Look for the helpers

A little boy grinning and grasping Mr. Rogers's face

Photo by Jim Judkis

You may have seen the image before, associated with this quote:

“When I was a boy and I would see scary things in the news, my mother would say to me, ‘Look for the helpers. You will always find people who are helping.’ To this day, especially in times of ‘disaster,’ I remember my mother’s words, and I am always comforted by realizing that there are still so many helpers – so many caring people in this world.” — Mister Rogers

Today, the Washington Post published the full story behind the boy in the photo, written by the photographer’s daughter:

Tommy Paulhamus was born on July 7, 1973. He had hydroencephalitis, a condition where fluid collected around his brain, causing a larger-than-normal skull, and Dandy-Walker syndrome, which affected his balance and coordination. He had shunts in his skull to drain his fluids. His eyes were crossed, and his fine and gross motor skills were impaired. Paulhamus said Tommy was rejected by his birth mother at a young age.

“His mother missed out on a great blessing,” said Paulhamus, who lives in Danville, Penn. “I’m glad his mother gave him up, because I got him. He would say to me, ‘Mom, what would I do without you?’”

 I’ve read it twice today and may just read it again.

9 thoughts on “Look for the helpers

  1. When Fred Rogers died I was an intern in the House of Representatives. A bill was introduced to commemorate his life and, as is the habit, members made comments from the floor. I was able to write the remarks for the member I worked for and supplied the following:

    “Mr. Speaker, in a world where too often neighbors have become strangers, the meaning of “Love thy neighbor” has dwindled. Fred Rogers never lost that spirit. He accepted us into his neighborhood, into his home, and presented our children with a message that you should be loved for who you are.

    “The whole idea,” said Mr. Rogers, “is to look at the television camera and present as much love as you possibly could to a person who needs it.”

    Fred Rogers recognized the power of television to carry out that message of caring, and become involved in children’s broadcasting during its infancy. In the early 1950s he began working in public television at WQED, the first community public television station in the nation. On his lunch breaks, he attended Pittsburgh Theological Seminary and graduated magna cum laude with the Class of 1962 with his Master’s in Divinity. The day after graduation he was called to Canada to being MISTEROGERS , the show that would evolve into Mister Rogers’ Neighborhood on his return to Pittsburgh a year later.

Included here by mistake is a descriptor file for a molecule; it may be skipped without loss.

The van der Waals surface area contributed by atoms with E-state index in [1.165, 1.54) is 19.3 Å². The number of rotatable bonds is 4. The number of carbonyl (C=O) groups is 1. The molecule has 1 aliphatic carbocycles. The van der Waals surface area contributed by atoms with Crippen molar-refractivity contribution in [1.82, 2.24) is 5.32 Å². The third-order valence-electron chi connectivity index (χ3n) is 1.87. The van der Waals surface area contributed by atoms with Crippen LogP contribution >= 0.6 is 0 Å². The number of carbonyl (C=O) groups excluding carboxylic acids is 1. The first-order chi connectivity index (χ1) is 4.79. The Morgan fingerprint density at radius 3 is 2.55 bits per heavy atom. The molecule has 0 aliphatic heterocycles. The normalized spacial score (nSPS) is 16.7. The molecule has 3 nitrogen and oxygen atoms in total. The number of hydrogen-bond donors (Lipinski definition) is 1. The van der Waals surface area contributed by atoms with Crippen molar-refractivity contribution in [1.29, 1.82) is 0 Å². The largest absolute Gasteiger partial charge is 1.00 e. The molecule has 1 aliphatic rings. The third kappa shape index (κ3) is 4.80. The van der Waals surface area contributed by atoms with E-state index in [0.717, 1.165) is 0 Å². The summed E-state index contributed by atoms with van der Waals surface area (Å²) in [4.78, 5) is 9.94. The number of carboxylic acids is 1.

Mr. Rogers’ teaching did not end at the close of each broadcast, or even when he left the studio. Through Family Communications, Inc., Fred Rogers was able to foster girls’ involvement in math and science, educate children about the dangers of prejudice, and teach pre-schoolers anger management. Through Safe Havens Training Project, Mr. Rogers was able to educate childcare workers on how to deal with children that witnessed violence, proving them a place where they could feel safe.

    Fred Rogers also remained active in the ministry, educating a new generation of ministers at the Pittsburgh Theological Seminary’s Summer Youth Institute. Mr. Rogers would spend an afternoon with the teenagers, hoping to impart to them the importance of the doctrine of love and caring that he had made the center of his life.